There's a fleeting moment, at dawn. It's when the light has just started to creep into a corner of my room and if I wake before my son does, I can watch him while he sleeps.
He is completely still and I can shift up next to him and see his little eyelids quiver and admire the shape of his mouth as it hangs sweetly open, his small hands clutched at his chest. Or wildly flung across the pillow.
I take in his beauty, clad in his little pyjamas and try to stop time for a moment, or at least, hold on to it As sleep begins to slip away his limbs will twitch and I'll lay there cuddling his warm body until he says: 'Can we get up Mama', nudging me with his body to go with him in the early morning light as he pads off to the bathroom.
Then the morning will begins and mum life starts. But before this, in these gloriously quiet minutes, I lay resting on one arm and soak in the peacefulness of my sleeping child.
Mum, what took you so long?
Co-sleeping wasn't a conscious decision I made. I'm not really an attachment, tofu-munching parent, I'm just a mum who put my child next to me one night out of sheer desperation, and ended up loving the shared night times.
My son was a horrible sleeper as a baby, the worst in my mother's group. There were endless nights of rocking and patting, he would wail when we left the room.
We tried sleep training (torturous for everyone, and it didn't work), different sleeping bags and wraps, adjusting the room temperature, giving him an extra bottle, a t-shirt I'd been wearing. None of it changed anything, he would wake up crying up to seven times a night.
The only time he consistently slept through the night was on a holiday to the UK at 10 months old when I couldn't get him to sleep in the travel cot and I put him next to me to avoid waking everybody up. Even my mum said "He's now where he wants to be, next to you."
One night when I was five months pregnant with his sibling, and sitting on the floor beside his cot patting his back for umpteenth time I thought "F this!" and I picked him up and brought him into bed with me, where he promptly slept for 10 hours straight. It was as if he'd been saying: Mum, what took you so long?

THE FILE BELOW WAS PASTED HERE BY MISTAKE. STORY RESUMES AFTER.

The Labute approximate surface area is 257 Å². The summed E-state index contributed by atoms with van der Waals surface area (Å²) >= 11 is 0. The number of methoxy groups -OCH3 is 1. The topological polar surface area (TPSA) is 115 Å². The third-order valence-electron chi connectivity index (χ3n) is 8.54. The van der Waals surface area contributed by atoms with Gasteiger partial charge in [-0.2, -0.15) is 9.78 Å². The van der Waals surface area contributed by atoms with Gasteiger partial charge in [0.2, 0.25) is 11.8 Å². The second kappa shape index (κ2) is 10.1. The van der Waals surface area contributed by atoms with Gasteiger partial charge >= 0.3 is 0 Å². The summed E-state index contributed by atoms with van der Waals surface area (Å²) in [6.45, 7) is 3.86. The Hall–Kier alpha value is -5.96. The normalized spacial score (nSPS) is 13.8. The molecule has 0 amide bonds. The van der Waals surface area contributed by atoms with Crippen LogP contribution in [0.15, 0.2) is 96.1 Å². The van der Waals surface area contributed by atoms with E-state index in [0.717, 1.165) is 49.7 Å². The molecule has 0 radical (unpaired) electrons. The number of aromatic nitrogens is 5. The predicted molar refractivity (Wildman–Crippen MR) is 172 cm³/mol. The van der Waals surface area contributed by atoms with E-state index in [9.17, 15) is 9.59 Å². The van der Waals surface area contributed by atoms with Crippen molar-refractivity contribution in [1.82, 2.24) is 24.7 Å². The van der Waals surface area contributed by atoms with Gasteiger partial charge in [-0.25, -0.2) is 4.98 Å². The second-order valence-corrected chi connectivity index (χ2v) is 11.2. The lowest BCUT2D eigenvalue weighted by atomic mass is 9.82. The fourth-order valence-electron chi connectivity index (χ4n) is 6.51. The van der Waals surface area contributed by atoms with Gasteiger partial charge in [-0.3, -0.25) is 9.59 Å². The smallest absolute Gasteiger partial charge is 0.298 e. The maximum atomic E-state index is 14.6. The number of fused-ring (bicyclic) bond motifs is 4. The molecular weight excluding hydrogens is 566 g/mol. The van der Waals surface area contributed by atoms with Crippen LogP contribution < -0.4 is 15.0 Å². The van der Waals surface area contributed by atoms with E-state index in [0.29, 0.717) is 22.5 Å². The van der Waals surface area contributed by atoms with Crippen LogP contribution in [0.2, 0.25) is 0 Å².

Natural and instinctual
Looking back, I should have done it a lot sooner, I could have saved myself months of sleep deprivation. I didn't because co-sleeping is often frowned upon, and I was scared it could be dangerous or turn him into a monster sleeper. But actually, when done safely, it feels natural and instinctual. He is a kid who doesn't want to sleep alone, and I get it. Many adults don't like to either.
Co-sleeping makes things a lot easier when your child is unwell. You can gauge their temperature, or monitor laboured breathing. Offer extra cuddles when they wake up scared because they can't breathe through their nose. He doesn't have to cry out for me when he has a nightmare, I just fling an arm over him and we both go back to sleep. I barely even wake up.
We sleep with a pillow between us to avoid any kicking but luckily my son is not really a flailer or a starfish sleeper. Bed sharing is as much about me not having to get up, as it is my son feeling secure sleeping next to his mama. In the animal kingdom all the little ones sleep next to their mums and in many cultures, it's just the norm.
I tried to give my son his own big boy bed in his own room when his sister arrived. He flat out refused to sleep in it. At best he'd sleep there for a couple of hours and then run to get in with me.
Now that I'm mother for the second time, I've finally learned not to worry what other people think (if co-sleeping works for you great, if it doesn't, also great). I also know that many, many parents have their kids in bed with them at some point, we just don't go around announcing it. Sleep wins, ultimately.
Maybe next year
But I love bed sharing for more than just practical reasons. It has given me an extra closeness with my son. In the daytime he is a four-year-old tornado, he likes to be outside making mud pies, shooting water guns, digging and climbing trees. That's just who he is. He will run at me and hug me with great ferocity, brush my hair to make it 'more beautiful' – there's no shortage of affection, but I rarely get to sit with him in quiet, like I do with my daughter (who fiercely loves her own bed and couldn't be less interested in getting in with me).
So I cherish my son's sleepy little pillow talk at nights when his guard is down and he tells me what's on his mind. I adore the way he whispers to himself about Andy and Mrs Pickles when he's drifting off.
My son has his own bed waiting for him when he's ready to sleep there. A few weeks ago, just before his birthday he began telling me that he wanted to sleep in his own room when he turned four. Though I was a little sad at the thought, I was encouraging and I said we'd get his room ready and all set for when he wanted to do that. A few days before his party he told me he'd changed his mind. "I'm still scared Mama. I'll do it when I'm five."
No arguments from me, kid.